Concussions are serious business. Knees can be replaced, not heads. Take me. I played almost zero organized football, but easily experienced at least three concussions. After the third I was never the same. Just think what this means for serious aspiring athletes.
Concussion #1: In the 4th grade it was common practice to climb on top of the monkey bars, grip the top bar palms turned out, and flip over. The hands would be in perfect position after flipping, the feet dangling. It had become so familiar, in fact, so casual, that I neglected to grip the bar enough this one time and landed head first on the mulch. I don’t remember much after that, only waiting outside the Principal’s office for my mother and staring at my Garfield pencil top, which I could not keep from doubling. I could not blink away the second Garfield.
Concussion #2: Only a few months later I was serving as catcher to warm up one of the other pitchers for our 10-11 year old little league’s baseball team, Paradise Pharmacy. This is what they did in California—the sponsors of the little league teams became the actual team names, often with an image of the store on the cap front.
I think I was I was daydreaming about some pretty girl in the stands at a nearby field. My mother might have been asking me if I’d like a cherry or a grape snow cone. I forget. The pitcher threw one of his rare strikes, a little high but on a straight line, and right against my temple. Stars went to black. When I came to, I was flat on my face, gripping the grass with both hands, and kicking my legs. Then I stopped kicking my legs. This scared everyone, but I was actually gaining a little control.
For the rest of the evening I had two mothers. I held two baseballs in four hands. When I looked out my window that night, I saw eight of me reflected back.
Concussion #3: The trauma that most refer to as the moment my personality took a dramatic turn for the worse occurred three years later, at the age of 13. I was riding my bike back from the local mall with my friends. My tire slipped on a slick, yellow-coated speed bump. This is what they later explained. I have no memory of the day.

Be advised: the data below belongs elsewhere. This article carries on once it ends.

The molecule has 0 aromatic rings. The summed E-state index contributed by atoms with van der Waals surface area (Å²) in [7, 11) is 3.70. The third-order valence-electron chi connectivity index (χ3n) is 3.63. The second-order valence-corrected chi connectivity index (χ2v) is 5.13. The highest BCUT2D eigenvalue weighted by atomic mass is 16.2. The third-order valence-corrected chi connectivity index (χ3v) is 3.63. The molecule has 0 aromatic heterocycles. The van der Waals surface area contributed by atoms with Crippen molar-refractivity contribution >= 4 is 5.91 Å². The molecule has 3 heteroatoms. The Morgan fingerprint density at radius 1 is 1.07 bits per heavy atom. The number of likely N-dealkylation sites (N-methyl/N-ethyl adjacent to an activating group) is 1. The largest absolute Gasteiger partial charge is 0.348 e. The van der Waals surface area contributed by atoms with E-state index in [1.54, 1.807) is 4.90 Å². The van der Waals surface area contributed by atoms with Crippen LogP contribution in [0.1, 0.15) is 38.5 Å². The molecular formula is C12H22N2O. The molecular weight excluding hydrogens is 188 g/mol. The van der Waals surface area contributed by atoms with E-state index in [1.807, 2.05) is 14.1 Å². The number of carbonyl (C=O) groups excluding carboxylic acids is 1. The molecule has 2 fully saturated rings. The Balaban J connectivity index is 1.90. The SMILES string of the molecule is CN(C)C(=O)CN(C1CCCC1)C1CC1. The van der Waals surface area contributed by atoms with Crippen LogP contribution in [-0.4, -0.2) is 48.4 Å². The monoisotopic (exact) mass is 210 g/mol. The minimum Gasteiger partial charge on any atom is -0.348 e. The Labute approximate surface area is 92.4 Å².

They say my head struck the speed bump and that I sprang up cursing. My two neighborhood buddies say I rode home mad the rest of the two miles and then passed out on my front lawn–foreshadowing other youthful folly.
I recall waking up strapped down in a narrow white tunnel and wondering if I had died. Worse, I was in a Cat Scan, and soon felt that I couldn’t catch my breath. I began struggling with the harness and when no one came, began demanding that they remove me.
“We’re almost through,” they kept saying.
The damage was done. Not long after, I began to sit around and play Nintendo and Sega video games obsessively, and was never quite the same either as a student or an athlete.
Moral and Current Cultural Application:
It’s easy to consider the NFL safety measures with cynicism. It’s true they’re trying to save their skin from further lawsuits. It’s true that we seem to have lost the role of the Strong Safety and some of those midfield defensive warriors are my NFL heroes (ie—Ronnie Lott and John Lynch). It’s also true that the calls of late are subjective and confusing. However, if we’re going to stay in love with the brutal sport known as football, we should do so free from the guilt that we are witnessing other people destroy their faculties. Bodies are one thing. Head trauma is another. Junior Seau’s brain was given to science to help the cause of the debilitating types of head injuries.
Take it from someone who had just three little accidents, and now can never make up his mind about anything, and who slurs when he becomes very tired.